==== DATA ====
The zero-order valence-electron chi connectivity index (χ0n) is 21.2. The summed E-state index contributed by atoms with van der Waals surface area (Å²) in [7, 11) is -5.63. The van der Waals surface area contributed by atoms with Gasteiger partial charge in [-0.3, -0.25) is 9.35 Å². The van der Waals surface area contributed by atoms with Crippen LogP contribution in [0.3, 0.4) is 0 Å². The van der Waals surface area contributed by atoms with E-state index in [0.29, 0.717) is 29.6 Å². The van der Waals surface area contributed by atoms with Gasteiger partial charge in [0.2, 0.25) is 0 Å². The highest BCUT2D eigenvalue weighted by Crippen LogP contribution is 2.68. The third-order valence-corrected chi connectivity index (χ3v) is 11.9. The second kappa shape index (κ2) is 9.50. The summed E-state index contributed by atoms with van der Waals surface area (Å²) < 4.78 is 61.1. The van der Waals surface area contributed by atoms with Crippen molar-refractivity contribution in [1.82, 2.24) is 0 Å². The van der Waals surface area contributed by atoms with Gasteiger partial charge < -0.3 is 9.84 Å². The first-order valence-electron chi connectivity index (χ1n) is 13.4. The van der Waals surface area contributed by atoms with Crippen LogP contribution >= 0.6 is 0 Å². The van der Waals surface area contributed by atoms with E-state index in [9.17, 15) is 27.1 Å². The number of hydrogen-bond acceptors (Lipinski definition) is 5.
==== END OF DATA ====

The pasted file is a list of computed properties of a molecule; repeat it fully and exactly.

The zero-order valence-electron chi connectivity index (χ0n) is 21.2. The summed E-state index contributed by atoms with van der Waals surface area (Å²) in [7, 11) is -5.63. The van der Waals surface area contributed by atoms with Gasteiger partial charge in [-0.3, -0.25) is 9.35 Å². The van der Waals surface area contributed by atoms with Crippen LogP contribution in [0.3, 0.4) is 0 Å². The van der Waals surface area contributed by atoms with E-state index in [0.29, 0.717) is 29.6 Å². The van der Waals surface area contributed by atoms with Gasteiger partial charge in [0.2, 0.25) is 0 Å². The highest BCUT2D eigenvalue weighted by Crippen LogP contribution is 2.68. The third-order valence-corrected chi connectivity index (χ3v) is 11.9. The second kappa shape index (κ2) is 9.50. The summed E-state index contributed by atoms with van der Waals surface area (Å²) < 4.78 is 61.1. The van der Waals surface area contributed by atoms with Crippen molar-refractivity contribution in [1.82, 2.24) is 0 Å². The van der Waals surface area contributed by atoms with Gasteiger partial charge < -0.3 is 9.84 Å². The first-order valence-electron chi connectivity index (χ1n) is 13.4. The van der Waals surface area contributed by atoms with Crippen LogP contribution >= 0.6 is 0 Å². The van der Waals surface area contributed by atoms with E-state index in [9.17, 15) is 27.1 Å². The number of hydrogen-bond acceptors (Lipinski definition) is 5.